.
http://assets-s3.rollingstone.com/assets/images/album_review/cbgb-1381168699.jpg Muscle Shoals Original Motion Picture Soundtrack

Various Artists

Muscle Shoals Original Motion Picture Soundtrack

Republic
Rolling Stone: star rating
Community: star rating
5 4 0
October 7, 2013

Thirteen tracks could never do justice to Muscle Shoals, the Alabama town whose studios and session musicians revolutionized R&B in the Sixties. But as a souvenir of the current documentary, in which Bono, Keith Richards and Alicia Keys pay tribute, this will do just fine. Soul treasures like Arthur Alexander's "You Better Move On" will be revelations to the uninitiated. And the torrid solo by then-unknown Duane Allman on Wilson Pickett's cover of "Hey Jude" captures the Deep South musical miscegenation that helped make Muscle Shoals so boundary-breaking – and still so thrilling to encounter.

prev
Album Review Main Next

ADD A COMMENT

Community Guidelines »
loading comments

loading comments...

COMMENTS

Sort by:
    Read More
    Around the Web
    Powered By ZergNet
    Daily Newsletter

    Get the latest RS news in your inbox.

    Sign up to receive the Rolling Stone newsletter and special offers from RS and its
    marketing partners.

    X

    We may use your e-mail address to send you the newsletter and offers that may interest you, on behalf of Rolling Stone and its partners. For more information please read our Privacy Policy.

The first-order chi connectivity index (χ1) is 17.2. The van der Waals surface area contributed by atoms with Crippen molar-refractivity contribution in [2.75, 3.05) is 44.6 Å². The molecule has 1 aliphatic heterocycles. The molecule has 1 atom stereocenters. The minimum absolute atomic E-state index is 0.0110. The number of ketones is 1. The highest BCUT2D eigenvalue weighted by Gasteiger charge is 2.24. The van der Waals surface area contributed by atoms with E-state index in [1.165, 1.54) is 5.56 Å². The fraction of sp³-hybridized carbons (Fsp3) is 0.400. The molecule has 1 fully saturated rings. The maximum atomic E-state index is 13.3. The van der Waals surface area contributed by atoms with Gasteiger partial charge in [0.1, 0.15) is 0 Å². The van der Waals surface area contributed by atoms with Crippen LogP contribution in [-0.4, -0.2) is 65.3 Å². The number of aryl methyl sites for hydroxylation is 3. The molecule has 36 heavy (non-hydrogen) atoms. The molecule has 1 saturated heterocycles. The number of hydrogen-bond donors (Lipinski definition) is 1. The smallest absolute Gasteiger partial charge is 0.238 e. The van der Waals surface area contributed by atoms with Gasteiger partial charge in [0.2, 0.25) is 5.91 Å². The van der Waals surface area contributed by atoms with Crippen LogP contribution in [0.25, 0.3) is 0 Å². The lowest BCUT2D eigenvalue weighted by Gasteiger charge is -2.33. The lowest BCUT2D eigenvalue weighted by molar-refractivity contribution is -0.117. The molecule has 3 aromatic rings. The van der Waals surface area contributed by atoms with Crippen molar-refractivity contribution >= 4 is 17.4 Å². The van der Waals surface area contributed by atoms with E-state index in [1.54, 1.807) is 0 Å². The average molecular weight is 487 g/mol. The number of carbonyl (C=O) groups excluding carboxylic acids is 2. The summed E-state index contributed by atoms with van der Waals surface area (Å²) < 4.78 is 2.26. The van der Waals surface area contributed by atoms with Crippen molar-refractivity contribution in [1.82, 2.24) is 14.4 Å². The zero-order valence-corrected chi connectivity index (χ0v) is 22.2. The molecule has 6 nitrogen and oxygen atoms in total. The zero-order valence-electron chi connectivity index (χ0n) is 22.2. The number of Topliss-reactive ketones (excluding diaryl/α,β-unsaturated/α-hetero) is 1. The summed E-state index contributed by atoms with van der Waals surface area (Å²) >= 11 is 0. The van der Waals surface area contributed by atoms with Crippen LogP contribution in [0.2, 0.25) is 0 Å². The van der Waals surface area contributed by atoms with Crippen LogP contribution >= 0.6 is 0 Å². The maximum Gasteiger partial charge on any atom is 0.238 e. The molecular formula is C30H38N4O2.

Song Stories

    “Hungry Like the Wolf”

    Duran Duran | 1982

    This indulgent New Romantic group generated their first U.S. hit with the help of what was at the time new technology. "Simon [Le Bon] and I, I think, had been out the night before and had this terrible hangover," said keyboardist Nick Rhodes. "For some reason we were feeling guilty about it and decided to go and do some work." Rhodes started playing with his Jupiter-8 synth, and then "Simon had an idea for a lyric, and by lunchtime when everyone else turned up, we pretty much had the song." The Simmons drumbeat was equally important to the sound of "Hungry Like the Wolf," as Duran Duran drummer Roger Taylor stated it "kind of defined the drum sound for the Eighties."

    More Song Stories entries »
    www.expandtheroom.com